Volume 589, May 2016
|Number of page(s)||16|
|Section||Interstellar and circumstellar matter|
|Published online||25 April 2016|
Molecules and dust in Cassiopeia A
II. Dust sputtering and diagnosis of supernova dust survival in remnants
1 Dark Cosmology Centre, University of Copenhagen, Juliane Maries Vej 30, 2100 Copenhagen, Denmark
2 Departement Physik, Universität Basel, Klingelbergstrasse 82, 4056 Basel, Switzerland
Received: 17 November 2015
Accepted: 1 February 2016
We study the dust evolution in the supernova remnant Cassiopeia A. We follow the processing of dust grains that formed in the Type II-b supernova ejecta by modelling the sputtering of grains. The dust is located in dense ejecta clumps that are crossed by the reverse shock. We also investigate further sputtering in the inter-clump medium gas once the clumps have been disrupted by the reverse shock. The dust evolution in the dense ejecta clumps of Type II-P supernovae and their remnants is also explored. We study oxygen-rich clumps that describe the oxygen core of the ejecta, and carbon-rich clumps that correspond to the outermost carbon-rich ejecta zone. We consider the various dust components that form in the supernova, several reverse shock velocities and inter-clump gas temperatures, and derive grain-size distributions and masses for the dust as a function of time. Both non-thermal sputtering within clumps and thermal sputtering in the inter-clump medium gas are studied. We find that non-thermal sputtering in the clumps is important for all supernova types and accounts for reducing the grain population by ~ 40% to 80% in mass, depending on the clump gas over-density, the grain type and size, and the shock velocity in the clump. A Type II-b SN forms small grains that are sputtered within the clumps and in the inter-clump medium. For Cas A, silicate grains do not survive thermal sputtering in the inter-clump medium, while alumina, silicon carbide, and carbon dust may survive in the remnant. Our derived masses of currently processed silicate, alumina and carbon grains agree well with the values derived from the observations of warm dust, and seem to indicate that the dust is currently being processed within clumps by non-thermal sputtering. Out of the ~ 0.03M⊙ of dust formed in the ejecta, between 30% and 60% of this mass is present today in Cas A, and only 6% to 11% of the initial mass will survive the remnant phase. Grains formed in Type II-P supernovae are larger and better survive their journey in the remnant with mass fractions of surviving dust in the range 14−45%. For very dense ejecta, which describe the ejected material in supernovae such as SN1987A, non-thermal sputtering is inefficient within the clumps and dust survival efficiencies in the remnant range between 42% to 98% in mass. For the SN1987A model, the derived surviving dust mass is in the range ~ 0.06−0.13M⊙. This type of supernovae with dense ejecta may then efficiently provide galaxies with dust. Specifically, silicate grains over 0.1 μm and other grains over 0,05μm survive thermal sputtering in the remnant. Therefore, pre-solar grains of supernova origin that are found in meteorites, in particular silicate and alumina grains, possibly form in the dense ejecta clumps of Type II-P supernovae.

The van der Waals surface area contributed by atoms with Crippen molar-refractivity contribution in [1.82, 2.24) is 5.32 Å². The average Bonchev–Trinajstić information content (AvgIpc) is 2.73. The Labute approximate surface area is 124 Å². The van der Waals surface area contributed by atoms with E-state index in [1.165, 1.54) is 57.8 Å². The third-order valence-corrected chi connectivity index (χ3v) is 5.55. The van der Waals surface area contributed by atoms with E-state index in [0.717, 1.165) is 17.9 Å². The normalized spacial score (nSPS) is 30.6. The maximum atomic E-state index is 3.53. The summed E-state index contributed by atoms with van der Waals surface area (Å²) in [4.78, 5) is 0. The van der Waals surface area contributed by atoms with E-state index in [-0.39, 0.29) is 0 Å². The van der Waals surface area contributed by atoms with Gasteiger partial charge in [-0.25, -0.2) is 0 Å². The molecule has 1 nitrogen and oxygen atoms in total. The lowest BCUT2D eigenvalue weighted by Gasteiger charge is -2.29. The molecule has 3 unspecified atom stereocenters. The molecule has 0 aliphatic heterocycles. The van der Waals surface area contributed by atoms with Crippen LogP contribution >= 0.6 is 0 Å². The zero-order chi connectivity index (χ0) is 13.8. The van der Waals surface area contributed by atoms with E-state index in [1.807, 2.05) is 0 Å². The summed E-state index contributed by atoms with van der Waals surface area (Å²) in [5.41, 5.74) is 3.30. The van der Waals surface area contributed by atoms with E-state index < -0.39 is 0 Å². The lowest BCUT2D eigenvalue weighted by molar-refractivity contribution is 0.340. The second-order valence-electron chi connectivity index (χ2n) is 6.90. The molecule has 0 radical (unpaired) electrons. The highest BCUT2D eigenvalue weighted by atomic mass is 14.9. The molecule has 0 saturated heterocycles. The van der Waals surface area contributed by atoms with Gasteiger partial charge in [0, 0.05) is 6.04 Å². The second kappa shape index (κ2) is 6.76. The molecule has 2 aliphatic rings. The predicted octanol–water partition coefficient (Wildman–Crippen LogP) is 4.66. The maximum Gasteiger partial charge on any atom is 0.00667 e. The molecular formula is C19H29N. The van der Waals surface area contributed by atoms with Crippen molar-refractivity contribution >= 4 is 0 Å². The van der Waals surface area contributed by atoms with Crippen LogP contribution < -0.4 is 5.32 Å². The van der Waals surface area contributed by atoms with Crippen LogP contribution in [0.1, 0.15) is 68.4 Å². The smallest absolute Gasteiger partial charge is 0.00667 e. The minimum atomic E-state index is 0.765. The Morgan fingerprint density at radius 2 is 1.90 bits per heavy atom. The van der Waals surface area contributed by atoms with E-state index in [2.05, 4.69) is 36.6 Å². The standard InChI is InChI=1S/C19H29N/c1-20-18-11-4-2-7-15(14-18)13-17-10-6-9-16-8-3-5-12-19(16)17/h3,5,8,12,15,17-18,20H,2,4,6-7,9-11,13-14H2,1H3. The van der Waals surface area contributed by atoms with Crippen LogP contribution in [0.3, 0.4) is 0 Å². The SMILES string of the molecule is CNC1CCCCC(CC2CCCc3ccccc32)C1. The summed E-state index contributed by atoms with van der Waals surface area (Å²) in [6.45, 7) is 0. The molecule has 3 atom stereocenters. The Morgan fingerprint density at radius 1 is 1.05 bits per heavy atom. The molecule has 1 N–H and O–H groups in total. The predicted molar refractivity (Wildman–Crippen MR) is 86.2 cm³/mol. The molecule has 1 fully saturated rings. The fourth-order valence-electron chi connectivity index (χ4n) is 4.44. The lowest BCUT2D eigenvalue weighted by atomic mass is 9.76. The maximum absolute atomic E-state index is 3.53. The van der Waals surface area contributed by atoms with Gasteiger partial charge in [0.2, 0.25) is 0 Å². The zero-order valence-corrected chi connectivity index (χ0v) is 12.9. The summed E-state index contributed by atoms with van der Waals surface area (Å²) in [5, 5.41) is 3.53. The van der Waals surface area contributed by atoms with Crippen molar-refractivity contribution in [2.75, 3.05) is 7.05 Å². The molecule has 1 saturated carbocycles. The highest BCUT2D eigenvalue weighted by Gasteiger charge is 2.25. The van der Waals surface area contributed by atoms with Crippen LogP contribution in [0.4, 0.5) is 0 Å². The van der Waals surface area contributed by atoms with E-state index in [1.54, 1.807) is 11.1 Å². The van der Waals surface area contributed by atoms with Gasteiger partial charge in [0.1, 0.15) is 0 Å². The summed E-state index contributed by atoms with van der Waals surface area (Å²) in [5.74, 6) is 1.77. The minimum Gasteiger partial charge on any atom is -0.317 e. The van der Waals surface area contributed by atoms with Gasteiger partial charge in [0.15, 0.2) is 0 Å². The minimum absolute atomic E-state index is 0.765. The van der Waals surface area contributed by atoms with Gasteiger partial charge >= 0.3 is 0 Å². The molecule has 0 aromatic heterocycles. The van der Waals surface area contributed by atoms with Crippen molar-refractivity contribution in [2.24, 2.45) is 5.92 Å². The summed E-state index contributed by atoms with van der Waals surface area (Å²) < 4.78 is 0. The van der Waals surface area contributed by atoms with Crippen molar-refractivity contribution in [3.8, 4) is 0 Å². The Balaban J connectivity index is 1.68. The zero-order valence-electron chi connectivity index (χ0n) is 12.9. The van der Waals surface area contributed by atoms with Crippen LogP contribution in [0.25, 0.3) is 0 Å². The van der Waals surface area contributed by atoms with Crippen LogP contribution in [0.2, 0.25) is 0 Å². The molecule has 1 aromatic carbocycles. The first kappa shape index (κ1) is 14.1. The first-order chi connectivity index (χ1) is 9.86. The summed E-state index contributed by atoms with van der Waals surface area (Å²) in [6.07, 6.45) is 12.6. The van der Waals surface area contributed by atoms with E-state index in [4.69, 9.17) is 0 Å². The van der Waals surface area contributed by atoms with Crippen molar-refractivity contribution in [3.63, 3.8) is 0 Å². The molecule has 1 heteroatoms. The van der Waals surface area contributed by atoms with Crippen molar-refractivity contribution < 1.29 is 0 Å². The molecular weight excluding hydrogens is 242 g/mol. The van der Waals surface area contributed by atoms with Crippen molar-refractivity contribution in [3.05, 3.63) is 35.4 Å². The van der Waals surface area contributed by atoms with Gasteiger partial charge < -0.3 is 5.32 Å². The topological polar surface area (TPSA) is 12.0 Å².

Key words: supernovae: general / supernovae: individual: Cassiopeia A / dust, extinction / circumstellar matter / ISM: supernova remnants
© ESO, 2016
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